As the commotion subsided and the stage calmed down, I noticed the thermals were moving up and the slight south wind was not beneficial to my position. The trail leading out of the thicket was to the north, just a few steps from the base of the tree. “Well, its early,” I thought, “as cool as it is surely there won’t be a south wind for long.” As soon as I had noticed it, it switched out of the north. “There we go, that’s more like it.” I would soon see that this wind shift was a ‘gift’.
Suddenly, I had the urge to look behind me. I hadn’t heard anything that I was aware of, I just got one of those feelings. As I slowly turned, deer were appearing like mirages. There were four bucks and I’m pretty sure there were a couple does, but my attention was focused on the largest buck that was no more than 20 feet from my tree. The first buck that came down the trail was a 2 ½ year old 8 point, the big boy was right behind him and they had no idea I was only 12-13 feet above their heads. As I slowly turned my body and shuffled my feet on the stand, the buck stopped right next to my tree, perhaps his 6th sense was also telling him to pay attention. As fate would have it, an acorn fell at that exact moment and landed on the roof of the abandoned shed only 50 yards away. Without too much alarm, the buck lifted and turned his head that direction giving me the opportunity I needed. Assuming that the other deer were distracted as well, now was the time to act.
I’ve read where the Native American Indians would describe an animal “offering itself” to the hunter. I suspect this is exactly what they were talking about. There seemed to be a script to how this was playing out and it wasn’t coincidental. With tension already on the string, the limbs of the recurve came to full draw launching an arrow shaft with near silence, much like the owl. The arrow found its mark, although a little high, and dropped the buck directly in his tracks. A follow up shot made the encounter seem over before it even started.
Twenty years of emotion and elation came flowing from my inner soul. I had been fortunate enough to arrow some smaller bucks and a few does over the years, but the big boys had evaded me and my arrows had missed more than one. My quest was finally realized and I had accomplished my goal of taking a mature deer! Thankfully, I was strapped in with a safety harness and had a good stand, because I was jumping up and down in my perch with joy.
It wasn’t until the adrenaline rush was over and I was getting my legs back that I climbed down and I realized what had taken place. As I wrapped my hands around a perfectly symmetrical 6×6 rack it was very apparent that this buck was much better than I had originally thought. Having shed his reddish summer hair, the short fall hair gave him the appearance of a thoroughbred and I couldn’t help but run my hands across his slick coat. The feelings of elation were soon mixed with a bit of sadness for taking the life of such a fine animal, a feeling that only hunters can describe. I admired the animal in the now silent wood lot and whispered a silent prayer of ‘thanks’.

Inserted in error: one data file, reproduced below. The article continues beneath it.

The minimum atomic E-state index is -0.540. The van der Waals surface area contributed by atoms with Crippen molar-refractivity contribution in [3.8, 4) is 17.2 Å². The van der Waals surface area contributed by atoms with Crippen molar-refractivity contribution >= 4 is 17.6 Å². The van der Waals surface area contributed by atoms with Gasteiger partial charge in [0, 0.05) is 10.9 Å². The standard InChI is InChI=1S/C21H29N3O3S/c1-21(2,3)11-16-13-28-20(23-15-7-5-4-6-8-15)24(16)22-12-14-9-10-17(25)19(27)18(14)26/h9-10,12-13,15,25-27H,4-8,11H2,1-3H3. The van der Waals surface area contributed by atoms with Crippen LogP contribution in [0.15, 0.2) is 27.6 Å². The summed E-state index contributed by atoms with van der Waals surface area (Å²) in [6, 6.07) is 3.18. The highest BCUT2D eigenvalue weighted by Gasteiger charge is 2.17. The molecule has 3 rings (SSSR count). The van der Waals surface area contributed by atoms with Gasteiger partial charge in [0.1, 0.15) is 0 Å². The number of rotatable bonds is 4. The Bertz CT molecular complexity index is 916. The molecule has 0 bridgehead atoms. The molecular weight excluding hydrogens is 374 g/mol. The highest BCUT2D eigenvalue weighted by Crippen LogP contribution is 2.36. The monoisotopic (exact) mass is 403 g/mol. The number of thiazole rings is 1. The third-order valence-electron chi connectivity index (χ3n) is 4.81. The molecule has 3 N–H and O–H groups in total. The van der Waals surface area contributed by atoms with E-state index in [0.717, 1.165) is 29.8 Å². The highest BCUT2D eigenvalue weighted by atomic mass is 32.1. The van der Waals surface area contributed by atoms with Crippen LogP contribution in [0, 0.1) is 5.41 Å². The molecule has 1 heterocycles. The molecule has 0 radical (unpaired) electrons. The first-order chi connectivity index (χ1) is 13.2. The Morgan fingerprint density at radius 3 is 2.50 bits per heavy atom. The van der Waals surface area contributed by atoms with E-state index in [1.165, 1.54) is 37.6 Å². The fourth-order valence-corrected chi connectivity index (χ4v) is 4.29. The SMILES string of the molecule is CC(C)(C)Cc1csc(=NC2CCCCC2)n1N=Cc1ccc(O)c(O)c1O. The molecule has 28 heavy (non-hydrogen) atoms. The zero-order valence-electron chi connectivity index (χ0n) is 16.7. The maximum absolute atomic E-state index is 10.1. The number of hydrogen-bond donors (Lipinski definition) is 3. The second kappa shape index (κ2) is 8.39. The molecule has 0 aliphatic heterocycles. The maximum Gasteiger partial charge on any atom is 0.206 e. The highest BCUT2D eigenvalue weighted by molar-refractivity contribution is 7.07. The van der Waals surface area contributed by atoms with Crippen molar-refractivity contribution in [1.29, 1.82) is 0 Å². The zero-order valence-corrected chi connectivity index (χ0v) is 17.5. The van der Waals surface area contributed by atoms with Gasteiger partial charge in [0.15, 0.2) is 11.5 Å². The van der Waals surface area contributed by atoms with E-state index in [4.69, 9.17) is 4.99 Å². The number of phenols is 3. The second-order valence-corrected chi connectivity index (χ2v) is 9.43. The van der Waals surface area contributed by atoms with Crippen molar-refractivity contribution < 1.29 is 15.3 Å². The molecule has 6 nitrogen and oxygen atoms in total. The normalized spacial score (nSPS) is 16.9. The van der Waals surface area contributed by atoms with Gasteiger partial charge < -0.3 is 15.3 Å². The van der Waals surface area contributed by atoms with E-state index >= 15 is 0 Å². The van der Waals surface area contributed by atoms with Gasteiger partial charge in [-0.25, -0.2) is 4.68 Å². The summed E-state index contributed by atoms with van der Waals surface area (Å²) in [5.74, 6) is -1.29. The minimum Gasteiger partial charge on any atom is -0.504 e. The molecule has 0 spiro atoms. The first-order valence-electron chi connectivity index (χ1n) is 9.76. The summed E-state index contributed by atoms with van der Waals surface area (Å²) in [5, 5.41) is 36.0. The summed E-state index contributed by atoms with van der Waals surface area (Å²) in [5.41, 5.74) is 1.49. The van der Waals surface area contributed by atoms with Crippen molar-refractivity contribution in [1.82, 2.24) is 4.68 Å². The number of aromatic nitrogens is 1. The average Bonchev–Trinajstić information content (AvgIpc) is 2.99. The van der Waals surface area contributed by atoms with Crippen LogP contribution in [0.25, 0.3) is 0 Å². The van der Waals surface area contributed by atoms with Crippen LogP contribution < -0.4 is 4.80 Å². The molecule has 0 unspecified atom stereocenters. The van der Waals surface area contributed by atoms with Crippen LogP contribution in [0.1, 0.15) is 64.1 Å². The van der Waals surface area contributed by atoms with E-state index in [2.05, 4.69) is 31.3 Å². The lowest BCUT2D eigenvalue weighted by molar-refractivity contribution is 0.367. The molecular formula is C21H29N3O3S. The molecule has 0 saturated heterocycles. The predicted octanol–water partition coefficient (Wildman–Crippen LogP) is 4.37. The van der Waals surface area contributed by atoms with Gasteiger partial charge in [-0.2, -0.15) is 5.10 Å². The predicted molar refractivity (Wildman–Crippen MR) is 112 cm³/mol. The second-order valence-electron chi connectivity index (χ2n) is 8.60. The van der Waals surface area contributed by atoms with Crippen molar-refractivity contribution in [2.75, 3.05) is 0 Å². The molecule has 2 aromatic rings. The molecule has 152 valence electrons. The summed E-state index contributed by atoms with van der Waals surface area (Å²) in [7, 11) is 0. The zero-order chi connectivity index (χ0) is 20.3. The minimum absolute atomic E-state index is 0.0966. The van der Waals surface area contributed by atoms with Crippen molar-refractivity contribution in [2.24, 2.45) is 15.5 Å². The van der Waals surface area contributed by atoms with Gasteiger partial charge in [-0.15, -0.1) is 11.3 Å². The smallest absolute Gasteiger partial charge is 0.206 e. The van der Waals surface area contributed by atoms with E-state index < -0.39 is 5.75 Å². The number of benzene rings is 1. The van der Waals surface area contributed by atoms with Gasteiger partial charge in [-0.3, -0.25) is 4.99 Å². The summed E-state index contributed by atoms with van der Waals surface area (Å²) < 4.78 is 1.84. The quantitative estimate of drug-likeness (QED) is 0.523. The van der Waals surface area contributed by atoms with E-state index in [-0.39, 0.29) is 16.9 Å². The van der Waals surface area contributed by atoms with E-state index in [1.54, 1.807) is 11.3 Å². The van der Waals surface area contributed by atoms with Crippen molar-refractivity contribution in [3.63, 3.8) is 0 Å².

I made my way back to the house to find my wife and son still asleep, it was only 6:45 a.m.! As they began to shake the cobwebs loose, I relayed the story to them and we went to retrieve the efforts of my 20 years of hard work as a family.
The dedication to lifestyle that I love had come full circle. I had finally achieved my goal of taking a mature whitetail, and with traditional equipment. The bonus was that I had watched an early morning show that many people in this world don’t take the time to see. I was not only the observer this morning; I was a player on the stage.
Geoff Parker lives in Jackson, Mo, is a banker by trade and started bow hunting at age 15, the last 10 of those years with traditional equipment. I’d like to thank my buddy Mike Goodwin at Southeast Taxidermy in Jackson for helping me with the pedestal mount of my first mature whitetail.
Equipment Note: Shafer Silvertip Takedown Recurve, 57# @ 27″, Archery Dynamics Trad Lite shafts and Wensel Woodsman 125gr broadheads.